Increasing authentic human connection opens you up to more risk. First of all you risk that people will not like the real you. If you have always secretly felt unlovable this is an especially risky proposition. You also risk creating a better life for yourself only to one day lose it. The people you care the most about will one day die, or they might move on with their lives, or they might change. The more you love them and authentically connect to them the more it will hurt when they leave.
The gain is worth the risk and life is way too short to not experience true feelings of love and to know that you are loved authentically. Not because of what you do for people, but because you are a loving person who is worthy of it in return.

blue key You started your life physically connected to another organism. While you lived in the womb for around nine months you knew nothing of loss, sorrow, or loneliness. Your biological state of being made you feel connected because you were connected. Even for the first two years of life you did not have to worry much about being a separate entity. If you came from a relatively stable family mother and father took care of your every physical and emotional need.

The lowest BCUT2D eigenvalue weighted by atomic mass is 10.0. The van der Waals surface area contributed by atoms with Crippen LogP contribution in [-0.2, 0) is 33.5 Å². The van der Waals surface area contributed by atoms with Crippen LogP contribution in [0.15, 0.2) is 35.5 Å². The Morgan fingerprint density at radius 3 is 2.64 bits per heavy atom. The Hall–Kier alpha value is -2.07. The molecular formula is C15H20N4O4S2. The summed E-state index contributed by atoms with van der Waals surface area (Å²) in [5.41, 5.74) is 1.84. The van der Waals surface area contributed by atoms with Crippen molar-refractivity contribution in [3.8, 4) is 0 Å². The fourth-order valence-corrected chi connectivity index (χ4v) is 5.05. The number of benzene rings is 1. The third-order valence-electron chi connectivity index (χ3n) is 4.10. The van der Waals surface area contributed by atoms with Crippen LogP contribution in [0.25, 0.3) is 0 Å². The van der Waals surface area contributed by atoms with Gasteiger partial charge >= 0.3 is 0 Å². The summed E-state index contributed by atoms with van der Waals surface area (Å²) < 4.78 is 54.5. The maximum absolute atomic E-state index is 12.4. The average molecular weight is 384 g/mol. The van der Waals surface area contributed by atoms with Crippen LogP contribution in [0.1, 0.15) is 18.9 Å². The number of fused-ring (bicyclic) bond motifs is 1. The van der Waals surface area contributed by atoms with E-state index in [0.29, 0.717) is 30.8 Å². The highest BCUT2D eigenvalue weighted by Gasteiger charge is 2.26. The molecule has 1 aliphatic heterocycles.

Existential isolation is a feeling that usually occurs unconsciously but it's very real. As a conscious being you can never go back to that state of connection in the womb, and you are doomed to wander the earth as an existential vagabond. No one can truly know what you are thinking except for you. No one can truly know what you are feeling except for you. No one can know the underlying motivations for your actions except for you. All your joys, every sorrow, all your triumphs, and every defeat are ultimately yours. As much as you would like to share the most important moments of life with others it's impossible in an existential sense because you do not share a brain or a body with another organism.